As I said, you can't just take from existing programs, plop them over the country and expect that all of a sudden you will have more doctors and they are going to stay in rural and regional areas. You should be turning to places like Newcastle, which has been running that regional medical training, as I said, since 1978. So it's not as if we're newbies in this field. Thirty-six per cent of the students coming through those programs come from rural and regional communities in the first place, and that compares to the 20 per cent currently coming through other medical programs. We know that graduates of that joint medical program between Newcastle and the University of New England at Armidale are twice as likely to seek work in the rural and regional areas as the national average.

So, as a program with the highest proportion of graduates working in rural and regional areas, I think there is a lot to be learned from programs that have a lot of runs on the board already.

I want to highlight a couple of case studies that show how detrimental the continuous freezing of the Medicare levy over the last eight years has been. There is this change now, where you carve out the Newcastle and the Hunter region and take out the incentives for bulk billing payments, carving us out of the Distribution Priority Area classification list—all of this means that you are making it less and less possible for people to be able to see a GP in a timely and affordable manner in my community of Newcastle.

I want to raise the case of the Fletcher medical centre in my electorate. It's one of many GP clinics across Newcastle affected by this government's callous disregard, really, for what is happening to the health and wellbeing of Australian families in nonmetro, non-capital-city communities. Madison, who is the practice manager at the Fletcher clinic, recently reached out to me, because they are desperately trying to fill GP vacancies in their clinic. The clinic is working overtime in order to try to meet demand. It is not sustainable. It has been made worse by the COVID-19 pandemic, of course, yet they know that the Newcastle catchment area is only one per cent over this mythical catchment benchmark that means they now have to apply for an exemption in order to be able to recruit an additional GP. As I said, they're only one per cent over this benchmark, but the government hasn't been able to see its way to providing them any kind of break: no exemption for you to go out and find the GP that you so desperately need, for what is a vast and fast-growing area in the western part of my electorate.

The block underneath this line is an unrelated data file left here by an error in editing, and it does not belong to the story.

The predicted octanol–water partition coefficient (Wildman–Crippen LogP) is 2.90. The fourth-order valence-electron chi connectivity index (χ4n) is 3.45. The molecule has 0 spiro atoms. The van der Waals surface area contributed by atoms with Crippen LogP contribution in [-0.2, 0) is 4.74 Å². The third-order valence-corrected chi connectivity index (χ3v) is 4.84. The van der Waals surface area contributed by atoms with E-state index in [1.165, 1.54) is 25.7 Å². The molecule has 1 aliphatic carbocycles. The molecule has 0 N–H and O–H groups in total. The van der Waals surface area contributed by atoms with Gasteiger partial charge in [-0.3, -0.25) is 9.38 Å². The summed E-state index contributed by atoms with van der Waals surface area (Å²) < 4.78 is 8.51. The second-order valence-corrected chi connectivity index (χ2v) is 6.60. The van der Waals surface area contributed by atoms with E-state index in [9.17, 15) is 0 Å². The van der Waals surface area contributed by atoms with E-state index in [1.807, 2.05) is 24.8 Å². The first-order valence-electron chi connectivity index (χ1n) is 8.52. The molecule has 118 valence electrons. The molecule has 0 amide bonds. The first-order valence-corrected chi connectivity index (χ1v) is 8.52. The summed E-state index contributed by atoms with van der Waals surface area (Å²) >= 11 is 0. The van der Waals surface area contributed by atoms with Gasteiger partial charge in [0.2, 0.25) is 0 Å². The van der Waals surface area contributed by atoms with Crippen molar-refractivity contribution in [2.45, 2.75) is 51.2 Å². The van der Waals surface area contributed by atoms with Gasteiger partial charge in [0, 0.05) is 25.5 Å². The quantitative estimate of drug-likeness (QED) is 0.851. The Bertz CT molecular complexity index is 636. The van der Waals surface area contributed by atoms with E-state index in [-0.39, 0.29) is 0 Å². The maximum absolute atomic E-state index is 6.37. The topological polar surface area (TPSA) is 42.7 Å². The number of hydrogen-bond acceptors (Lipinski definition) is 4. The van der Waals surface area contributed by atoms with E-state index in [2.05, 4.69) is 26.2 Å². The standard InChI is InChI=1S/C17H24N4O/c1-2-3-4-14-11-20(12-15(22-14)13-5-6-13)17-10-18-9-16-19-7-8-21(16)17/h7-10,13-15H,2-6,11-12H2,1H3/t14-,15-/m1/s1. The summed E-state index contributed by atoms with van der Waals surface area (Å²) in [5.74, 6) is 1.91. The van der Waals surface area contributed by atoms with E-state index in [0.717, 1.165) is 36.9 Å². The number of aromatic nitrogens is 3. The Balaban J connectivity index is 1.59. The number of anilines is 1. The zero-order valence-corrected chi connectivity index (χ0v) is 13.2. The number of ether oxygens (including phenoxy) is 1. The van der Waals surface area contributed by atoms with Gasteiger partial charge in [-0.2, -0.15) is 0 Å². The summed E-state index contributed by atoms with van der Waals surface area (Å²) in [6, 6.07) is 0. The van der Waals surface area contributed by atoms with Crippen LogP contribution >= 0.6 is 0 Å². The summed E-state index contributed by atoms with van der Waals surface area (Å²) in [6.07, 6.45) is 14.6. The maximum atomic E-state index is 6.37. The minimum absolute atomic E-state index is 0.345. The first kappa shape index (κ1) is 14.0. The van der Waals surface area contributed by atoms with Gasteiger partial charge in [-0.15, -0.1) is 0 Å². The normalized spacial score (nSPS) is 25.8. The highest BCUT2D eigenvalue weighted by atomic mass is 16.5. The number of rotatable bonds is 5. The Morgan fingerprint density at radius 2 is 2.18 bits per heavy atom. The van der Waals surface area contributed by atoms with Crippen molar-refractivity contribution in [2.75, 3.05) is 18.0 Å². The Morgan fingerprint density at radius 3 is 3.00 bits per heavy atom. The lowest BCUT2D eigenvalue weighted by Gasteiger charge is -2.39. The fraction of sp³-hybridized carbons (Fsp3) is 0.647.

I also want to highlight the recent closure of a practice at West Wallsend. This was a practice that existed for over 30 years. Again, in an area of growing families, six years of Medicare freezes followed by this decision to reclassify our area out of the DPA list was the final straw for this GP clinic; they had to shut their doors. They serviced a low-socio-economic part of my electorate, with more than 50 per cent of patients being concession card holders. That practice no longer exists because of the inaction of this government over the last eight years. You cannot just say that you want to see more doctors out in regional areas if all you do suggests otherwise.